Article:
Oldest extant Ibn `Arabi manuscript
April 19, 2008
Last summer’s newsletter from the Ibn Arabi Society described what appears to be the oldest surviving copy of one of Shaikh-e Akbar Ibn `Arabi’s works – the `Anqa Mughrib – in the Berlin State Library and now in the Society’s digital archives. The copy has a date in Shaikh-e Akbar’s (قدّس سرّه) own hand of Jumada al-Ula, 597, which will be 832 (hijri) years ago next month. It also includes two pages of “coded” writing in the masters own hand, one of which is shown here.
Stephen Hirtenstein writes: I can confirm his findings, and add that the remains of the cover page (only the right-hand bottom corner survives) has some fragmentary lines in Ibn ‘Arabi’s own distinctive hand, mentioning al-Habashi, his own name, and the town of Fez in the month of Jumada al-Ula 7H (= Feb 1201). Below this is a barely legible and rather tantalising sama’ certificate in a different hand, mentioning a reading of the whole work in front of at least four people (some of the names are too faint to be identified or are missing).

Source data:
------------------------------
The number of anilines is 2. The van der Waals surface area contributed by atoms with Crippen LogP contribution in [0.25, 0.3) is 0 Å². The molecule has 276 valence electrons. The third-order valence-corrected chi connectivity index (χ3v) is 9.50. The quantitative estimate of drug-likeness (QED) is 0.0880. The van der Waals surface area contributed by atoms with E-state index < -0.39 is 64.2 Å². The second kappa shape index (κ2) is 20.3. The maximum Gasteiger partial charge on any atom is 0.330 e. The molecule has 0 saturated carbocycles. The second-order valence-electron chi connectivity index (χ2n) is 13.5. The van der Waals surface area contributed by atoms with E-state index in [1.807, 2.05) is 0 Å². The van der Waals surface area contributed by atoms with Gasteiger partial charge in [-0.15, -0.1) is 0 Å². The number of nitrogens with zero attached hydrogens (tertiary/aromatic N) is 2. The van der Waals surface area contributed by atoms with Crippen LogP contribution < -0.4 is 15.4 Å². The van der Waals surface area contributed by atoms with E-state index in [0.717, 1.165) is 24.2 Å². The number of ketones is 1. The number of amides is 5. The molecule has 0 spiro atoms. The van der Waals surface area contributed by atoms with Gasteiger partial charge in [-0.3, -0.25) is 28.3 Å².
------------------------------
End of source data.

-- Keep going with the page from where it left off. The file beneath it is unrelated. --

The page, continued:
Two of these, Isma’il b. Muhammad b. Yusuf al-Ansari and ‘Abd al-Rahman b. Muhammad al-Lawati, are known to have also been present at the Cairo reading of the Ruh al-quds in 603H, and so could be counted as part of the original group of disciples and companions who came with Ibn ‘Arabi from the Maghrib. In both cases the association was close and long-lasting: al-Ansari recited the Taj al-rasa’il in 613H in Ibn ‘Arabi’s house (probably in Malatya) while al-Lawati heard the K. al-Isra’ in the author’s house in Damascus in 633H.
If you’re interested in the subject of quasi-historical, secret and mystical (for lack of a better word) alphabets, this is an interesting online find: an apparently 18th century collection of alphabets purchased in Beirut in the ’20s and now at Princeton. Each alphabet is presented first as pronunced, and then as written.